Most Americans oppose gay marriage--polls generally suggest somewhere around 60 percent say they don't agree with extending marriage to homosexual couples. But most Americans-- to roughly the same extent--oppose amending the Constitution to make gay marriage impossible. A January ABCNew/Washington Post poll put it at 58 percent.

What gives? The numbers suggest that the issue touches Americans in significant ways. Marriage involves love, sex, children, intimacy, and care--all things Americans experience personally (unlike, say, tariffs), and about which they develop strong opinions. True, gay couples share these experiences; they can adopt (or, given the wonders of modern science, have) children, just as it is true that heterosexual couples can be childless. But try explaining that to someone who believes (and the majority of Americans seem to) that the mystery of sexuality was created by a God who believed that children should be brought into the world through an act of passion by a man and a woman deeply in love.

If they do not like the idea of gay marriage, why are so many Americans so resistant to amending the Constitution to prevent it? The Bible, that same believer will insist, was written by God, but no one claims He wrote the Constitution. While it has assumed an Scripture-like reverence, the Constitution is a political document written by real people in human time. It outlines a perfectly usable, if difficult to realize, process for its own amendment, and it has been amended from time to time on matters as morally serious as slavery. Surely, if we can change it to prohibit drinking alcohol, we should be able to change it to prohibit something people consider even more sinful. So why don't we?

One interpretation of the paradox is that opposition to gay marriage, while broadly shared, is not very deep. The president of the United States appears to buys this interpretation. If a politician wants to signal opposition to something while letting his or her inside-the-beltway audience know the opposition shouldn't be taken literally, the politician calls for a constitutional amendment. Out there in the sticks, the theory goes, his followers say he must really care. In more sophisticated circles everyone knows that the process of actually passing a constitutional amendment is so cumbersome that no one will be called upon to do much about it until the controversy fades away.

In his recent State of the Union address, Mr. Bush took an even weaker route, suggesting a constitutional "process"--as if he did not want to be pinned down to something as a specific as an amendment. The decision by the Supreme Judicial Court of Massachusetts that rejected civil unions as an alternative to gay marriage increases the pressure from the president's conservative Christian base to support an amendment, and he will almost certainly sharpen his language in response. But the fact that the majority of Americans are unenthusiastic about elevating this issue to constitutional status will likely sway him more.

But that's politics. What about what we believe? Americans are not avid readers of their Constitution. Many would have a hard time identifying the 14th Amendment as the one that ended slavery by guaranteeing no person should be deprived of due process of law. Yet this may be exactly why Americans do not want to see their opposition enshrined as a matter of constitutional permanence. In a way that doesn't require knowledge of constitutional theory, they see that a marriage amendment would add intolerant clauses to a document famous for its tolerance.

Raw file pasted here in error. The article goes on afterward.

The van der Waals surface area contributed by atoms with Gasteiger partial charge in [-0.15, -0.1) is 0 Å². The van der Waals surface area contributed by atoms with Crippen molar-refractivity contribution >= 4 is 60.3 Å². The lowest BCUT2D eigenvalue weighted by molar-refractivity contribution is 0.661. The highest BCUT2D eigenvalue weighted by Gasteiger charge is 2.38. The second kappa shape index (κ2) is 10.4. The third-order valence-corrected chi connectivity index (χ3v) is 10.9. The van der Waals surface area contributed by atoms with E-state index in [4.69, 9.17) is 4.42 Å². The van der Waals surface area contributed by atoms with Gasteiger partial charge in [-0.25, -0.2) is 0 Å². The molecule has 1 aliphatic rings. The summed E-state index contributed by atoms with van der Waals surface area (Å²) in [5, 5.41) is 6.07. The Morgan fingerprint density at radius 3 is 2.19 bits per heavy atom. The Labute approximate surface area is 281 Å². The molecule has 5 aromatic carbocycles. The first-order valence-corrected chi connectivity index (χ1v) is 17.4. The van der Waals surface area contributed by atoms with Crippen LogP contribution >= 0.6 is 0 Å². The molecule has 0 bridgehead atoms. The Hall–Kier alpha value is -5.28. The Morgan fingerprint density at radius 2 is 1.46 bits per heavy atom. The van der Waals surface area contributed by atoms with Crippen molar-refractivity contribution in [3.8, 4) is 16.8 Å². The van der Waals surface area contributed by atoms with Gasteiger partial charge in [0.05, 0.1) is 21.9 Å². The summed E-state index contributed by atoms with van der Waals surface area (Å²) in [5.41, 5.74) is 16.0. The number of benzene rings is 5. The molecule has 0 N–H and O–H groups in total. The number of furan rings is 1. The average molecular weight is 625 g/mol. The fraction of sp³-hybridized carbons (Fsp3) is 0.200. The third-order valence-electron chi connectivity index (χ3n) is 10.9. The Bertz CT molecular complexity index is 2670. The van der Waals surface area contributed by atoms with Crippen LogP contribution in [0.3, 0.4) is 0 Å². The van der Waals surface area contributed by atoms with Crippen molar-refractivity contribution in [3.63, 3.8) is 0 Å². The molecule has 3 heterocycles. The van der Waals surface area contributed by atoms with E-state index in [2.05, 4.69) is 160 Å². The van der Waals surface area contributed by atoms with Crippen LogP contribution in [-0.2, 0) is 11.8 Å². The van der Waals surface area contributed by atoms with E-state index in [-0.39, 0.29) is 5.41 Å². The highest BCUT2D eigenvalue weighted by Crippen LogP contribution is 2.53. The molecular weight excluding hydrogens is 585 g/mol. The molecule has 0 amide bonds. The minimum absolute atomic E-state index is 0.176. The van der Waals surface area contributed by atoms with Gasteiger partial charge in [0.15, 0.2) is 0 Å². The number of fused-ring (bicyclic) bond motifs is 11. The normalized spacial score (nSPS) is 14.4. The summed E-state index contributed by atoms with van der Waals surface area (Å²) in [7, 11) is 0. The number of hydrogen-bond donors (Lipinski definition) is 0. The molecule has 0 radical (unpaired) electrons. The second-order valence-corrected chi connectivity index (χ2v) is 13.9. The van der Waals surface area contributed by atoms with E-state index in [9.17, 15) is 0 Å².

The Constitution is not only a text; it is a symbol, and all Americans, religious believers especially, appreciate the power of symbols. No one wants graffiti written on the Lincoln Monument; even the most zealous anti-gay marriage proponent might have second thoughts about changing a written monument so closely identified with Lincoln's leadership. Like any sacred text, the Constitution is not really of this world. Marriage, children, and sex very much are. To blend the two is to mix the sacred and the profane in uneasy ways.

By coincidence, Americans are finding their feet on this issue at the start of a national election year. Increasingly the Republicans are perceived as the party willing to take risks, whether those involve the financial burdens of future generations, or the possibly higher costs of an Iraqi war. In such an environment, the Democrats have appeared as the more conservative party, calling for balanced budgets and overseas caution.

That same topsy-turvy dynamic can now be applied to cultural issues. The great irony of America's puzzling attitudes toward gay marriage is that while they give the Republicans the opportunity to paint Democrats as out of sync with mainstream values, they also give Democrats the chance to pain Republicans as radicals willing to tamper with sacred things. If gay marriage becomes an issue in 2004--it is hard to imagine how it could not--it will be interesting to watch the traditionally liberal party speak as if the Constitution were untouchable while the traditionally more conservative one urges it be changed to keep up with the times.

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